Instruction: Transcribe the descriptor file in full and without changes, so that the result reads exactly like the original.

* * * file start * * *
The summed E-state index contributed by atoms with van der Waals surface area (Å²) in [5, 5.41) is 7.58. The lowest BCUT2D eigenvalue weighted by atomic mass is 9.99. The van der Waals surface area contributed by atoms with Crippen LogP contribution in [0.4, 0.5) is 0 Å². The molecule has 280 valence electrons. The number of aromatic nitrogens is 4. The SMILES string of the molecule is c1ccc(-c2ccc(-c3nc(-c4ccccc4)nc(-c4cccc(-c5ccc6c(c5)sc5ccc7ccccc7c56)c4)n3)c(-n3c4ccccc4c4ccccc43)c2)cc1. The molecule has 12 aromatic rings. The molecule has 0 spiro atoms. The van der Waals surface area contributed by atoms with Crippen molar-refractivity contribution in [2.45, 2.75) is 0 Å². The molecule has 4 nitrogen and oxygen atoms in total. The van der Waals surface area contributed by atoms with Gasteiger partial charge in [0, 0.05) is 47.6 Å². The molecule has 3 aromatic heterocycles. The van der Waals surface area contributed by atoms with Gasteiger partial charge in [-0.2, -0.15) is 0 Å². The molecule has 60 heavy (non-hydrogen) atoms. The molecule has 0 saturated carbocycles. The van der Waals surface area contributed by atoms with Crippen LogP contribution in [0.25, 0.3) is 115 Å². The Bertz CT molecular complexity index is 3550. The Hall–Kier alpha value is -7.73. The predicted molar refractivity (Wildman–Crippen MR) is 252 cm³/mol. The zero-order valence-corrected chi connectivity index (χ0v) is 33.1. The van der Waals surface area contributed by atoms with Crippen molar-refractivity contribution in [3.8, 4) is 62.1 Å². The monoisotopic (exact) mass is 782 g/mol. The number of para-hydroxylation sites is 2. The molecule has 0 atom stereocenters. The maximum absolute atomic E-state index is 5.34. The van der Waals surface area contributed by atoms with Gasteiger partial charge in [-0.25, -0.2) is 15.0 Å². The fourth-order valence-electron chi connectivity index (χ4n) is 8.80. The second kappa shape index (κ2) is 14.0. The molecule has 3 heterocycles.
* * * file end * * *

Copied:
The summed E-state index contributed by atoms with van der Waals surface area (Å²) in [5, 5.41) is 7.58. The lowest BCUT2D eigenvalue weighted by atomic mass is 9.99. The van der Waals surface area contributed by atoms with Crippen LogP contribution in [0.4, 0.5) is 0 Å². The molecule has 280 valence electrons. The number of aromatic nitrogens is 4. The SMILES string of the molecule is c1ccc(-c2ccc(-c3nc(-c4ccccc4)nc(-c4cccc(-c5ccc6c(c5)sc5ccc7ccccc7c56)c4)n3)c(-n3c4ccccc4c4ccccc43)c2)cc1. The molecule has 12 aromatic rings. The molecule has 0 spiro atoms. The van der Waals surface area contributed by atoms with Crippen molar-refractivity contribution in [2.45, 2.75) is 0 Å². The molecule has 4 nitrogen and oxygen atoms in total. The van der Waals surface area contributed by atoms with Gasteiger partial charge in [0, 0.05) is 47.6 Å². The molecule has 3 aromatic heterocycles. The van der Waals surface area contributed by atoms with Gasteiger partial charge in [-0.2, -0.15) is 0 Å². The molecule has 60 heavy (non-hydrogen) atoms. The molecule has 0 saturated carbocycles. The van der Waals surface area contributed by atoms with Crippen LogP contribution in [0.25, 0.3) is 115 Å². The Bertz CT molecular complexity index is 3550. The Hall–Kier alpha value is -7.73. The predicted molar refractivity (Wildman–Crippen MR) is 252 cm³/mol. The zero-order valence-corrected chi connectivity index (χ0v) is 33.1. The van der Waals surface area contributed by atoms with Crippen molar-refractivity contribution in [3.8, 4) is 62.1 Å². The monoisotopic (exact) mass is 782 g/mol. The number of para-hydroxylation sites is 2. The molecule has 0 atom stereocenters. The maximum absolute atomic E-state index is 5.34. The van der Waals surface area contributed by atoms with Gasteiger partial charge in [-0.25, -0.2) is 15.0 Å². The fourth-order valence-electron chi connectivity index (χ4n) is 8.80. The second kappa shape index (κ2) is 14.0. The molecule has 3 heterocycles.